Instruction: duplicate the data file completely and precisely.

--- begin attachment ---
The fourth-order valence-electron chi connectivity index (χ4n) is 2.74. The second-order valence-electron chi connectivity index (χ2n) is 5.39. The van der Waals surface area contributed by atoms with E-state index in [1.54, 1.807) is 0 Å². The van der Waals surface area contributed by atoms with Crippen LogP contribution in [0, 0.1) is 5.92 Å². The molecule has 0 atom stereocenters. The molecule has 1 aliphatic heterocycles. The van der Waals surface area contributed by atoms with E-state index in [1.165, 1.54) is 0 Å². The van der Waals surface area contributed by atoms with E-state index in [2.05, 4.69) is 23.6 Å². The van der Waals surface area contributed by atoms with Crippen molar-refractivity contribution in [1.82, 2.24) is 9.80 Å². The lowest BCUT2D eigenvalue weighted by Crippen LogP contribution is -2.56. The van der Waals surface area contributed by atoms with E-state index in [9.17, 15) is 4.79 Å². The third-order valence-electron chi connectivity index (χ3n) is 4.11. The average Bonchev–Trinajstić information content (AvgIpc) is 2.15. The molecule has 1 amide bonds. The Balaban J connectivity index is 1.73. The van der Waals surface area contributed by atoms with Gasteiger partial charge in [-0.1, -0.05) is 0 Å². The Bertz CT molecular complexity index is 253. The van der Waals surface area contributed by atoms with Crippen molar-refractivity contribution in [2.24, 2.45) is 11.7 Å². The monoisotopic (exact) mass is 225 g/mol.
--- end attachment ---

The fourth-order valence-electron chi connectivity index (χ4n) is 2.74. The second-order valence-electron chi connectivity index (χ2n) is 5.39. The van der Waals surface area contributed by atoms with E-state index in [1.54, 1.807) is 0 Å². The van der Waals surface area contributed by atoms with Crippen LogP contribution in [0, 0.1) is 5.92 Å². The molecule has 0 atom stereocenters. The molecule has 1 aliphatic heterocycles. The van der Waals surface area contributed by atoms with E-state index in [1.165, 1.54) is 0 Å². The van der Waals surface area contributed by atoms with E-state index in [2.05, 4.69) is 23.6 Å². The van der Waals surface area contributed by atoms with Crippen molar-refractivity contribution in [1.82, 2.24) is 9.80 Å². The lowest BCUT2D eigenvalue weighted by Crippen LogP contribution is -2.56. The van der Waals surface area contributed by atoms with E-state index in [9.17, 15) is 4.79 Å². The third-order valence-electron chi connectivity index (χ3n) is 4.11. The average Bonchev–Trinajstić information content (AvgIpc) is 2.15. The molecule has 1 amide bonds. The Balaban J connectivity index is 1.73. The van der Waals surface area contributed by atoms with Gasteiger partial charge in [-0.1, -0.05) is 0 Å². The Bertz CT molecular complexity index is 253. The van der Waals surface area contributed by atoms with Crippen molar-refractivity contribution in [2.24, 2.45) is 11.7 Å². The monoisotopic (exact) mass is 225 g/mol.